But there are some other developing countries in Africa, no less, where the media regale us with stories of famine and war and terrorism, that have entered the space race on their own account without any initial ‘advanced technology investment’. The Economist reports how following Hurricane Katrina in 2005 American officials urgently needed satellite pictures so they would have a better idea of what they were confronting. They got these not from NASA satellites, or indeed from any of those belonging to other rich countries, but from a small Nigerian spacecraft which had been launched by Russia two years earlier.
This was Nigeria’s first satellite, and only the second to be launched by a nation in sub-Saharan Africa; by 2019 there were 41 African satellites in orbit. The periodical said there were now 20 African countries which had space programmes, and it reports African governments as arguing that investments in space programmes helped to build local skills which could attract investment and spill over into other sectors of the economy. In other words, in terms of sequence, it is the reverse of the Beal arrangements.
The first African satellite was built by students at Stellenbosch University in South Africa, and got a free ride on a NASA rocket. It was very cheap as these things go, but the students’ efforts have paid off. Several of them went on to be employed at Dragonfly Aerospace in Stellenbosch which is expecting to build 48 small satellites a year. A far more grandiose scheme has now been inaugurated in the form of an internationally funded radio telescope being built in South Africa which the Economist says will bring in almost US$2.3 billion in terms of investment, and is creating thousands of jobs. It is also motivating young people to study engineering.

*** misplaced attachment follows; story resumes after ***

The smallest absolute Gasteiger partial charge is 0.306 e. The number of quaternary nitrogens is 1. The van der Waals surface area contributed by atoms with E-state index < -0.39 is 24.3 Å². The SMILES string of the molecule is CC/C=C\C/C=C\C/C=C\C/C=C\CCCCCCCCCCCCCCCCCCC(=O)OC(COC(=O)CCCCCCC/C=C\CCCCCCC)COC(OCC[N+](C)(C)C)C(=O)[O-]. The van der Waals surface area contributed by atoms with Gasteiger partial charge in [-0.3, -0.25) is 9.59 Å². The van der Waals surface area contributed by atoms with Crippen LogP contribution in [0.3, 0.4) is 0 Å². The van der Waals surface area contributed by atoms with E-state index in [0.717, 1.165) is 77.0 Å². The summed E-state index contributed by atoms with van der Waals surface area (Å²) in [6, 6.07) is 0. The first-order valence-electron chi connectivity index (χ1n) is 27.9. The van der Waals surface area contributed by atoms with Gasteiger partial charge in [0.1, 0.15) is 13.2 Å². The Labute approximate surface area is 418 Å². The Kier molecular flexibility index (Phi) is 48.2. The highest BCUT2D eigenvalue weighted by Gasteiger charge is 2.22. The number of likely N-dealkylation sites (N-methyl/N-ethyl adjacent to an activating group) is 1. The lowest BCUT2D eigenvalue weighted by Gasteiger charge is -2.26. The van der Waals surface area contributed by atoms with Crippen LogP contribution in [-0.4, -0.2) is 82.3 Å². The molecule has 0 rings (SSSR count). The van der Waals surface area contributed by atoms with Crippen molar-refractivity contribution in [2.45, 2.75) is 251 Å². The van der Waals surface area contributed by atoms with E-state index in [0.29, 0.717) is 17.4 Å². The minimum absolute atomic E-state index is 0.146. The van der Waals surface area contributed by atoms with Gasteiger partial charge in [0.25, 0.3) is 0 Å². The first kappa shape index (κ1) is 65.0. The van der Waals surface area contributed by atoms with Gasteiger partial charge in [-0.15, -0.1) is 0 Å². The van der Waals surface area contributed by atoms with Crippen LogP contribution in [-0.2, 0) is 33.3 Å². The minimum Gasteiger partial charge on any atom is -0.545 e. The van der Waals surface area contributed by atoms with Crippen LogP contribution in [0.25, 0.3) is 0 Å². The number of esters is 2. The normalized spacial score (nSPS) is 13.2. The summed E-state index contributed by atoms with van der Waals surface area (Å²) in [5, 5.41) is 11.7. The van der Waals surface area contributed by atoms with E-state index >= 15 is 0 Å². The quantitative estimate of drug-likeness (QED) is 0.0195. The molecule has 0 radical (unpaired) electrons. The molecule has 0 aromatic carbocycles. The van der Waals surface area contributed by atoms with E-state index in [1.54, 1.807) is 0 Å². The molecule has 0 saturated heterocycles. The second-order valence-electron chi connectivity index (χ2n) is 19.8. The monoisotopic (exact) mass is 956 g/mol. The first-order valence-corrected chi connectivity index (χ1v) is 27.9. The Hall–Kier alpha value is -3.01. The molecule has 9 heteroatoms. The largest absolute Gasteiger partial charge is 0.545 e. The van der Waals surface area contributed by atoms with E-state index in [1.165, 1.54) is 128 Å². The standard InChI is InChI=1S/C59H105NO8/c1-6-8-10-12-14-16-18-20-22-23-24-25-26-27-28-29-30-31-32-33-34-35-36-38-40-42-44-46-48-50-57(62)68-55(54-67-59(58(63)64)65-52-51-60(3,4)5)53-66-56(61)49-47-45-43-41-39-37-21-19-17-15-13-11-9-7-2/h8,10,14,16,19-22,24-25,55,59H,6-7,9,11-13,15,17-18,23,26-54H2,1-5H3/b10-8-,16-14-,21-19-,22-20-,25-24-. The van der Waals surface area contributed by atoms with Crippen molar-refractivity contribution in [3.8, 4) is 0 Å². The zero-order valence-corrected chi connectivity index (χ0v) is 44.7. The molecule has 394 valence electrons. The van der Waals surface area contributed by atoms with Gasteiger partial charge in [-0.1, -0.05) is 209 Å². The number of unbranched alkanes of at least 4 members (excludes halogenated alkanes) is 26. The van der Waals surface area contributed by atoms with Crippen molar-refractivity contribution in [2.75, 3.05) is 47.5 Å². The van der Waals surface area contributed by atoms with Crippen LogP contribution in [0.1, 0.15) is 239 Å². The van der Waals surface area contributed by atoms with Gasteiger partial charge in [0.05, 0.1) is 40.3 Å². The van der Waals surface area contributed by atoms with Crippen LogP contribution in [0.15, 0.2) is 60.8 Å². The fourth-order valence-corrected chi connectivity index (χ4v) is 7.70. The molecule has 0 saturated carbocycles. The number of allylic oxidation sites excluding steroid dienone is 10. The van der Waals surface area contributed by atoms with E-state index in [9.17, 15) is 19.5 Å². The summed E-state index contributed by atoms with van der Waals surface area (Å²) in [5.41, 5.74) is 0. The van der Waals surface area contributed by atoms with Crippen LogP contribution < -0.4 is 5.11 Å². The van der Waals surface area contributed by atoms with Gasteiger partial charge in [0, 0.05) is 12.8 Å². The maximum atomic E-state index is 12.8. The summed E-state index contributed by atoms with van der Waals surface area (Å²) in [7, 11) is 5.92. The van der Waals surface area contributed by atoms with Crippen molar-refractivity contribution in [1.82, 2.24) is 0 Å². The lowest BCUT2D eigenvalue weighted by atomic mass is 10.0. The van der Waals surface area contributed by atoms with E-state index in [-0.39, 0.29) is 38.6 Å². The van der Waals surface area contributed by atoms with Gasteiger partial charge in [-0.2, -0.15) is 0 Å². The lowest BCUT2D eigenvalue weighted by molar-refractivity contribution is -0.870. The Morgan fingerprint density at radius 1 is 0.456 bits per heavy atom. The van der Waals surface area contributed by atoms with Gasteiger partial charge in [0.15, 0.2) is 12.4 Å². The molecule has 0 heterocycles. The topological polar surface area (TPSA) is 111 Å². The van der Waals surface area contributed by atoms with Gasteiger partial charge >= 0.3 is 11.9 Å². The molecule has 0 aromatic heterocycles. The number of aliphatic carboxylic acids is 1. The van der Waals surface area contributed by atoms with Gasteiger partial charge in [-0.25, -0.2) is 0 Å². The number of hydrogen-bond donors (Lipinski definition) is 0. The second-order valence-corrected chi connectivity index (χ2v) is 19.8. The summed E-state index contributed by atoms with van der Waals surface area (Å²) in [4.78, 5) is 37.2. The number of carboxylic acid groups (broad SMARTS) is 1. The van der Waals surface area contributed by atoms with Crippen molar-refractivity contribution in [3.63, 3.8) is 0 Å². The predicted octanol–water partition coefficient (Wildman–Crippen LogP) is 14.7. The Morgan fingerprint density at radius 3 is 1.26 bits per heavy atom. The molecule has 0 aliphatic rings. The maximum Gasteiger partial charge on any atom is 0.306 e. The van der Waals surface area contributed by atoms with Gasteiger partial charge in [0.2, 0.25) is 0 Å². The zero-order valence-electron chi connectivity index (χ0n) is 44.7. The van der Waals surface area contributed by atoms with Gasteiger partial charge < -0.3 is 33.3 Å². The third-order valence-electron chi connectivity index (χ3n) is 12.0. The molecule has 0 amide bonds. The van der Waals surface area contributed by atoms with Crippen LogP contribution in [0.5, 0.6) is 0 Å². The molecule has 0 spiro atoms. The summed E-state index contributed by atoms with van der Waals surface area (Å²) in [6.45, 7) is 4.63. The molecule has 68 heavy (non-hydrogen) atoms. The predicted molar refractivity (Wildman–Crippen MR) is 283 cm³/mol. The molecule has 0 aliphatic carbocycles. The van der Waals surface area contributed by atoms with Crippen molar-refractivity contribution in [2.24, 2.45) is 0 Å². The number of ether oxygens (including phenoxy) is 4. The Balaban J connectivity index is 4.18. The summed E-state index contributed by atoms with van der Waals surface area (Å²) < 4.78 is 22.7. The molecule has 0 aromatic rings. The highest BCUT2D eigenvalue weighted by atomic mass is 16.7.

No one is suggesting that UG students could replicate the efforts of their Stellenbosch University counterparts for reasons which are only too well known. As it is we have now progressed to looking at the possible spin-off benefits from oil technology, which has a limited lifespan, while in the meantime some African nations have their eyes fixed on the stars.
The latest addition to the African satellite constellation is from Mauritius, a country which has a few parallels with this one and in addition is a sugar producer. Its satellite went up on June 3rd this year. If Guyana has not been able to do what Mauritius and Ghana have done, we have in the final analysis to blame our politicians; after all this is a resource rich country, not a poor one. But our fractious, power-obsessed, ethnically-preoccupied, small-minded political operators have stymied initiative over many decades and have driven out the professional and trained classes who could help us find a niche in an unforgiving technological world.